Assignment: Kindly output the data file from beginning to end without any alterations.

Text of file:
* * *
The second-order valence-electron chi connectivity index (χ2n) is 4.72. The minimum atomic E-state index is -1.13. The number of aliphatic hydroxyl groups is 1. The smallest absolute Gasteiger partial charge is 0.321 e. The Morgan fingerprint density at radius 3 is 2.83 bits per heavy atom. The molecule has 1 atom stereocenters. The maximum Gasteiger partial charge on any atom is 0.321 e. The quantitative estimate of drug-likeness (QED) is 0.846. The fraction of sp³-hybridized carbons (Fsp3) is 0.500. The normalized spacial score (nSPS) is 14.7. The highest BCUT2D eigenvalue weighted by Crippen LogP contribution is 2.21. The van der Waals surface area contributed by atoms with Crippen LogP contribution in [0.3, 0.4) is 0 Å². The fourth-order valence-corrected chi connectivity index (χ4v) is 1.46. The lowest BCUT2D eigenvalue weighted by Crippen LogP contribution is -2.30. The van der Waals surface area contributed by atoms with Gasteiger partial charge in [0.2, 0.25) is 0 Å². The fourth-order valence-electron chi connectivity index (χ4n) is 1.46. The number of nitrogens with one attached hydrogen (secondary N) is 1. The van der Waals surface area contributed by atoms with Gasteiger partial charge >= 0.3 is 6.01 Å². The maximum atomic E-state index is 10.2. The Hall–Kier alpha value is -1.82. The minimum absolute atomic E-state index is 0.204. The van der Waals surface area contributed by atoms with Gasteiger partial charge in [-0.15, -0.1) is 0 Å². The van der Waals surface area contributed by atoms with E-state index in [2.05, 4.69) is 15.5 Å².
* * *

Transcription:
The second-order valence-electron chi connectivity index (χ2n) is 4.72. The minimum atomic E-state index is -1.13. The number of aliphatic hydroxyl groups is 1. The smallest absolute Gasteiger partial charge is 0.321 e. The Morgan fingerprint density at radius 3 is 2.83 bits per heavy atom. The molecule has 1 atom stereocenters. The maximum Gasteiger partial charge on any atom is 0.321 e. The quantitative estimate of drug-likeness (QED) is 0.846. The fraction of sp³-hybridized carbons (Fsp3) is 0.500. The normalized spacial score (nSPS) is 14.7. The highest BCUT2D eigenvalue weighted by Crippen LogP contribution is 2.21. The van der Waals surface area contributed by atoms with Crippen LogP contribution in [0.3, 0.4) is 0 Å². The fourth-order valence-corrected chi connectivity index (χ4v) is 1.46. The lowest BCUT2D eigenvalue weighted by Crippen LogP contribution is -2.30. The van der Waals surface area contributed by atoms with Gasteiger partial charge in [0.2, 0.25) is 0 Å². The fourth-order valence-electron chi connectivity index (χ4n) is 1.46. The number of nitrogens with one attached hydrogen (secondary N) is 1. The van der Waals surface area contributed by atoms with Gasteiger partial charge >= 0.3 is 6.01 Å². The maximum atomic E-state index is 10.2. The Hall–Kier alpha value is -1.82. The minimum absolute atomic E-state index is 0.204. The van der Waals surface area contributed by atoms with Gasteiger partial charge in [-0.15, -0.1) is 0 Å². The van der Waals surface area contributed by atoms with E-state index in [2.05, 4.69) is 15.5 Å².